The morning after election night pundits fixated on Virginia where the Democratic candidate Lieutenant Gov. Ralph Northam bested his GOP opponent, Ed Gillespie as the bellwether contest. There was an inference that in New Jersey Phil Murphy’s victory for Governor was merely returning the state to its inherent blueness, after a GOP aberration with the election of Governor Chris Christie in 2009.
Nothing to see here.
And yet this election, down ballot, here in the Garden State, there were signs of something seismic bubbling up from the grass roots. According to the Star Ledger, after eight years of Governor Christie’s smashmouth politics, 196 municipalities went from the Republican column to Mr. Murphy’s Democratic line. Perhaps, Governor Christie’s yeoman efforts to put Donald Trump in the White House, after his own bid imploded, also had something to do with the wholesale rejection of the GOP brand by so many municipalities that just four years ago gave Christie such a resounding victory.
It is hard to fathom how the same Governor, who in the immediate aftermath of Sandy, was such a healer, could let himself so easily devolve into a nasty sarcastic shouting match with a passerby outside his local polling place on the last election of his tenure in office. Gone in that Mendham Township encounter, that went viral, was any semblance of Christie, the humble public servant, happy for the privilege to serve the people. What was clear is that he felt put upon and a bit peeved that the high opinion he had of himself was not more broadly shared by the unwashed masses, even in his own hometown where for years he was the favorite son.
The rise of Christie was so promising. In his several years as US Attorney he had burnished a reputation as a prosecutor that would go after corruption, whether it meant prosecuting Republicans or Democrats. His signature town halls were refreshing in that if you were brave enough, and could take the blow back, you could confront the Governor directly.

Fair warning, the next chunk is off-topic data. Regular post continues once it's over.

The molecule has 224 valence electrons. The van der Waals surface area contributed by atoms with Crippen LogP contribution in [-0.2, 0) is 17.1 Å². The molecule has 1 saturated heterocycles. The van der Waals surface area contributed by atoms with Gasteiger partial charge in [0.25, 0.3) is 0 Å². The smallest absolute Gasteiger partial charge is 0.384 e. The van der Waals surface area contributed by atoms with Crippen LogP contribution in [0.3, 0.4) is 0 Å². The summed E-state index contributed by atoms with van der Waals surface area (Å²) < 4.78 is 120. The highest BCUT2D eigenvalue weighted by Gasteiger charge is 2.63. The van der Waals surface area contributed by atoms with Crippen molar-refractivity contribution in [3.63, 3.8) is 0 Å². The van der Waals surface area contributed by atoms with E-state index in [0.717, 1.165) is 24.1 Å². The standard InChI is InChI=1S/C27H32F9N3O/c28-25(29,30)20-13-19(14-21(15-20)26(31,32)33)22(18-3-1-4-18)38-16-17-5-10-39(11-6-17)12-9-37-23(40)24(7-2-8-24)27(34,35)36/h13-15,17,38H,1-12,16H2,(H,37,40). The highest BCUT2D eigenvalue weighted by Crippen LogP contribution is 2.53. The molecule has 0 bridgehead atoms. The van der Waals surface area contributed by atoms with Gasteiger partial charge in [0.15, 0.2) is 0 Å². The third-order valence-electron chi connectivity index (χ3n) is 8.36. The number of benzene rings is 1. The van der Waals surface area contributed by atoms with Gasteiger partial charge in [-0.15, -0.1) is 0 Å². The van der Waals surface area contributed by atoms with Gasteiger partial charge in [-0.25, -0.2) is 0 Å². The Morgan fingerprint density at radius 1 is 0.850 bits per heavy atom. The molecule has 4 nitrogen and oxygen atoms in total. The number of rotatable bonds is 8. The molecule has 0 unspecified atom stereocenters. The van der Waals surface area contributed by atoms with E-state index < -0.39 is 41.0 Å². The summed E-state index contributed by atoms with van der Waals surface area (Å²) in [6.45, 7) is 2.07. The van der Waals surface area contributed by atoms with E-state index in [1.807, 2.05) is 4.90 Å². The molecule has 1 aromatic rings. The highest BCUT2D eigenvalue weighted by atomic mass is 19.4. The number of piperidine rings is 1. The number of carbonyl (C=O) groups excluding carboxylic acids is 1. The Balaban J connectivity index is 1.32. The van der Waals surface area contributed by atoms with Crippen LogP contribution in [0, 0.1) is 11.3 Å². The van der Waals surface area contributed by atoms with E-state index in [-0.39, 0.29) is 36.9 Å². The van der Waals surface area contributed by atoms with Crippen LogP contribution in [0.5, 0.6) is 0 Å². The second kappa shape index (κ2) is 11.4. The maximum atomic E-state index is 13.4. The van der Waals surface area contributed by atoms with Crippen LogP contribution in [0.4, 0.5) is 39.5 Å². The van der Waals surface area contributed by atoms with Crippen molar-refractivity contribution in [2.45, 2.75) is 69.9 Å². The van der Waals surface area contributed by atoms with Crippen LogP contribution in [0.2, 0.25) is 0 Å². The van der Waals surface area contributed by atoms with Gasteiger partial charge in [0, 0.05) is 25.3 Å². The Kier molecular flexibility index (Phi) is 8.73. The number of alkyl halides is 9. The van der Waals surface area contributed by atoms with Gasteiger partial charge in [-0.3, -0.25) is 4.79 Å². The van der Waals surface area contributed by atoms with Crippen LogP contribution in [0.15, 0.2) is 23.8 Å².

But when Governor Christie reneged on his pledge to make the pension payments he had promised to make, after the public unions had made concessions, like raising the retirement system and paying more for their benefits, he zeroed out the most relevant resume item he could have offered the nation. And so, from his killing the rail tunnel, to Bridgegate, so much of the Christie tenure was about either destroying his opponents, or building up his brand. Lost in the sauce of his unbridled ambition, the actual circumstance of the people of the state he swore to serve.
But the flame out of this incarnation of Gov. Christie is only the tip of a sliding glacial plate.
For over a century Morris County has been Republican to its core. In 1964, it went for President Johnson. In 1912, New Jersey Governor Woodrow Wilson, a Democrat, carried Morris with just 40 percent of the vote thanks to the robust third party challenge from former President Theodore Roosevelt who garnered 36 percent.
Back in 1984 Vice President Walter Mondale only won 28 percent of Morris County votes when he faced President Ronald Reagan. In the several Presidential cycles since the Democrats have managed to do better than that, with former Secretary of Secretary of State Clinton getting 46 percent county wide. In the county’s 25th legislative district, Clinton actually bested Trump by dozens of votes.
39 of the 85 Democrats affiliated with the NJ 11th For Change group, dedicated to retiring the district’s twelve term Republican Congressman Rodney Frelinghuysen, won their bid for local office last week. One of them was Amalia Duarte, a Democrat, who won a seat on the Mendham Township Committee, Gov. Christie hometown. Duarte’s win, was perhaps a first for Democrats in a community where for decades the only contests were internal GOP affairs resolved by a primary.
No fewer than five Democrats are vying for the opportunity to take on Congressman Frelinghuysen. New Jersey maybe blue, but it could be on the verge of becoming a much deeper blue.